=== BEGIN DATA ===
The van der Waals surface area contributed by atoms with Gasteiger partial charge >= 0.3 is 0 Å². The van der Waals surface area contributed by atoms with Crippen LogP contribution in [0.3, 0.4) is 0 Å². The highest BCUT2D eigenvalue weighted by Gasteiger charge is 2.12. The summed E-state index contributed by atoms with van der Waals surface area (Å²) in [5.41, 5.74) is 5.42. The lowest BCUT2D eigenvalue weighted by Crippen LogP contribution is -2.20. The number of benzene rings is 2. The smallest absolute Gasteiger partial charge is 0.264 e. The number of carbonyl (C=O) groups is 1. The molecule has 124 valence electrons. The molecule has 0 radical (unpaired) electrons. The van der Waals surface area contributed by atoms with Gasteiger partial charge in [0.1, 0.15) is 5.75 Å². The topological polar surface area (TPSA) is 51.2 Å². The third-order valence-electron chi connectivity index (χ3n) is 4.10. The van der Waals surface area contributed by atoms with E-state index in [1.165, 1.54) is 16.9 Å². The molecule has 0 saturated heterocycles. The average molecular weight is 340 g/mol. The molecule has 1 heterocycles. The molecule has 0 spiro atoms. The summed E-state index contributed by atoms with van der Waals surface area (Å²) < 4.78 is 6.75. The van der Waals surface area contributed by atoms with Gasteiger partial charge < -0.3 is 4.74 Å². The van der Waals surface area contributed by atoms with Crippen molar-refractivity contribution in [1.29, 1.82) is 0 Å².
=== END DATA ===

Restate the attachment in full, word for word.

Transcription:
The van der Waals surface area contributed by atoms with Gasteiger partial charge >= 0.3 is 0 Å². The van der Waals surface area contributed by atoms with Crippen LogP contribution in [0.3, 0.4) is 0 Å². The highest BCUT2D eigenvalue weighted by Gasteiger charge is 2.12. The summed E-state index contributed by atoms with van der Waals surface area (Å²) in [5.41, 5.74) is 5.42. The lowest BCUT2D eigenvalue weighted by Crippen LogP contribution is -2.20. The number of benzene rings is 2. The smallest absolute Gasteiger partial charge is 0.264 e. The number of carbonyl (C=O) groups is 1. The molecule has 124 valence electrons. The molecule has 0 radical (unpaired) electrons. The van der Waals surface area contributed by atoms with Gasteiger partial charge in [0.1, 0.15) is 5.75 Å². The topological polar surface area (TPSA) is 51.2 Å². The third-order valence-electron chi connectivity index (χ3n) is 4.10. The van der Waals surface area contributed by atoms with E-state index in [1.165, 1.54) is 16.9 Å². The molecule has 0 saturated heterocycles. The average molecular weight is 340 g/mol. The molecule has 1 heterocycles. The molecule has 0 spiro atoms. The summed E-state index contributed by atoms with van der Waals surface area (Å²) < 4.78 is 6.75. The van der Waals surface area contributed by atoms with Gasteiger partial charge < -0.3 is 4.74 Å². The van der Waals surface area contributed by atoms with Crippen molar-refractivity contribution in [1.29, 1.82) is 0 Å².